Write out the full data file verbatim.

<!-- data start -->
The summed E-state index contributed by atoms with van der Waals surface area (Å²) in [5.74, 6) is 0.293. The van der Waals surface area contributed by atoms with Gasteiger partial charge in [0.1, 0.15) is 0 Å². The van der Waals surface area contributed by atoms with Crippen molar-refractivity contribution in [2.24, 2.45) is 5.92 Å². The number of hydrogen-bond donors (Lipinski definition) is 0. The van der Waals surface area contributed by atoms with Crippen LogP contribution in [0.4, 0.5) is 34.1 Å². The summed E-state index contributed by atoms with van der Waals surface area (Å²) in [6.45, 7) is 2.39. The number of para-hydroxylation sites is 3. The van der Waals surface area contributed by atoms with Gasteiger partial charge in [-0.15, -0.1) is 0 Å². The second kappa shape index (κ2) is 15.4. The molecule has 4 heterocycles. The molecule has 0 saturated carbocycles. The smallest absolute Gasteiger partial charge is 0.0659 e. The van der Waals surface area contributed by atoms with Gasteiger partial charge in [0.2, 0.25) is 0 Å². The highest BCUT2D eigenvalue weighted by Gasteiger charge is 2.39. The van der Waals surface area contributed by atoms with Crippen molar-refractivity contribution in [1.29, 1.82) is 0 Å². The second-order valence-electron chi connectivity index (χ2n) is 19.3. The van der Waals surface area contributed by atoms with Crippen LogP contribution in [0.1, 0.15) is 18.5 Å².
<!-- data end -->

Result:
The summed E-state index contributed by atoms with van der Waals surface area (Å²) in [5.74, 6) is 0.293. The van der Waals surface area contributed by atoms with Gasteiger partial charge in [0.1, 0.15) is 0 Å². The van der Waals surface area contributed by atoms with Crippen molar-refractivity contribution in [2.24, 2.45) is 5.92 Å². The number of hydrogen-bond donors (Lipinski definition) is 0. The van der Waals surface area contributed by atoms with Crippen LogP contribution in [0.4, 0.5) is 34.1 Å². The summed E-state index contributed by atoms with van der Waals surface area (Å²) in [6.45, 7) is 2.39. The number of para-hydroxylation sites is 3. The van der Waals surface area contributed by atoms with Gasteiger partial charge in [-0.15, -0.1) is 0 Å². The second kappa shape index (κ2) is 15.4. The molecule has 4 heterocycles. The molecule has 0 saturated carbocycles. The smallest absolute Gasteiger partial charge is 0.0659 e. The van der Waals surface area contributed by atoms with Gasteiger partial charge in [0.2, 0.25) is 0 Å². The highest BCUT2D eigenvalue weighted by Gasteiger charge is 2.39. The van der Waals surface area contributed by atoms with Crippen molar-refractivity contribution in [1.29, 1.82) is 0 Å². The second-order valence-electron chi connectivity index (χ2n) is 19.3. The van der Waals surface area contributed by atoms with Crippen LogP contribution in [0.1, 0.15) is 18.5 Å².